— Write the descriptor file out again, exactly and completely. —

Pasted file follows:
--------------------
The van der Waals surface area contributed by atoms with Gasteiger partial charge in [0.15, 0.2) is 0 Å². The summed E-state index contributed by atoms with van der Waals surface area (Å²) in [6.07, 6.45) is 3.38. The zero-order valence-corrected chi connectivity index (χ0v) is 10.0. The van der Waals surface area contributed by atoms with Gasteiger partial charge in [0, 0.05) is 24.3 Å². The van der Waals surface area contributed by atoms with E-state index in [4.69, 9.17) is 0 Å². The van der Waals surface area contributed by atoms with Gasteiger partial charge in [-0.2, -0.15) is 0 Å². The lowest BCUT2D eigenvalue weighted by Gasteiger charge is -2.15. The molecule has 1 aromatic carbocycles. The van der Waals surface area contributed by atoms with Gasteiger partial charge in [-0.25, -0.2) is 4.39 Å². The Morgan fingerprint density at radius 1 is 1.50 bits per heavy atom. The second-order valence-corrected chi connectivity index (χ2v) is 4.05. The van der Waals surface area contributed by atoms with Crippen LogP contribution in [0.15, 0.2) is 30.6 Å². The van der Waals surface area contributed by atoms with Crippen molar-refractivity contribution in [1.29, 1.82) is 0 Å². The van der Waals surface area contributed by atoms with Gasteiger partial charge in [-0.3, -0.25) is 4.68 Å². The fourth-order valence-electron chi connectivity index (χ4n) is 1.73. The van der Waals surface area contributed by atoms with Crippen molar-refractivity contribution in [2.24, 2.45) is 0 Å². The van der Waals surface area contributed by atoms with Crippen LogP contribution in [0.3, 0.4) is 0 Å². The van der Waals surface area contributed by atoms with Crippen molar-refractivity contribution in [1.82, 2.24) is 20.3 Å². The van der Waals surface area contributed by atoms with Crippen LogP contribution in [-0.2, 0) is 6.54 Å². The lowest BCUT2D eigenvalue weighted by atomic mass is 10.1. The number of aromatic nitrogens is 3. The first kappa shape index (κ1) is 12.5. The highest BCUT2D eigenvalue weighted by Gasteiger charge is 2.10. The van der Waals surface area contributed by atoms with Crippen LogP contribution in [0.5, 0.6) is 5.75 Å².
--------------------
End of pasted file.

The van der Waals surface area contributed by atoms with Gasteiger partial charge in [0.15, 0.2) is 0 Å². The summed E-state index contributed by atoms with van der Waals surface area (Å²) in [6.07, 6.45) is 3.38. The zero-order valence-corrected chi connectivity index (χ0v) is 10.0. The van der Waals surface area contributed by atoms with Gasteiger partial charge in [0, 0.05) is 24.3 Å². The van der Waals surface area contributed by atoms with E-state index in [4.69, 9.17) is 0 Å². The van der Waals surface area contributed by atoms with Gasteiger partial charge in [-0.2, -0.15) is 0 Å². The lowest BCUT2D eigenvalue weighted by Gasteiger charge is -2.15. The molecule has 1 aromatic carbocycles. The van der Waals surface area contributed by atoms with Gasteiger partial charge in [-0.25, -0.2) is 4.39 Å². The Morgan fingerprint density at radius 1 is 1.50 bits per heavy atom. The second-order valence-corrected chi connectivity index (χ2v) is 4.05. The van der Waals surface area contributed by atoms with Crippen LogP contribution in [0.15, 0.2) is 30.6 Å². The van der Waals surface area contributed by atoms with Crippen molar-refractivity contribution in [1.29, 1.82) is 0 Å². The van der Waals surface area contributed by atoms with Gasteiger partial charge in [-0.3, -0.25) is 4.68 Å². The fourth-order valence-electron chi connectivity index (χ4n) is 1.73. The van der Waals surface area contributed by atoms with Crippen molar-refractivity contribution in [2.24, 2.45) is 0 Å². The van der Waals surface area contributed by atoms with Crippen LogP contribution in [0.3, 0.4) is 0 Å². The van der Waals surface area contributed by atoms with Crippen molar-refractivity contribution in [1.82, 2.24) is 20.3 Å². The van der Waals surface area contributed by atoms with Crippen LogP contribution in [-0.2, 0) is 6.54 Å². The lowest BCUT2D eigenvalue weighted by atomic mass is 10.1. The number of aromatic nitrogens is 3. The first kappa shape index (κ1) is 12.5. The highest BCUT2D eigenvalue weighted by Gasteiger charge is 2.10. The van der Waals surface area contributed by atoms with Crippen LogP contribution in [0.5, 0.6) is 5.75 Å².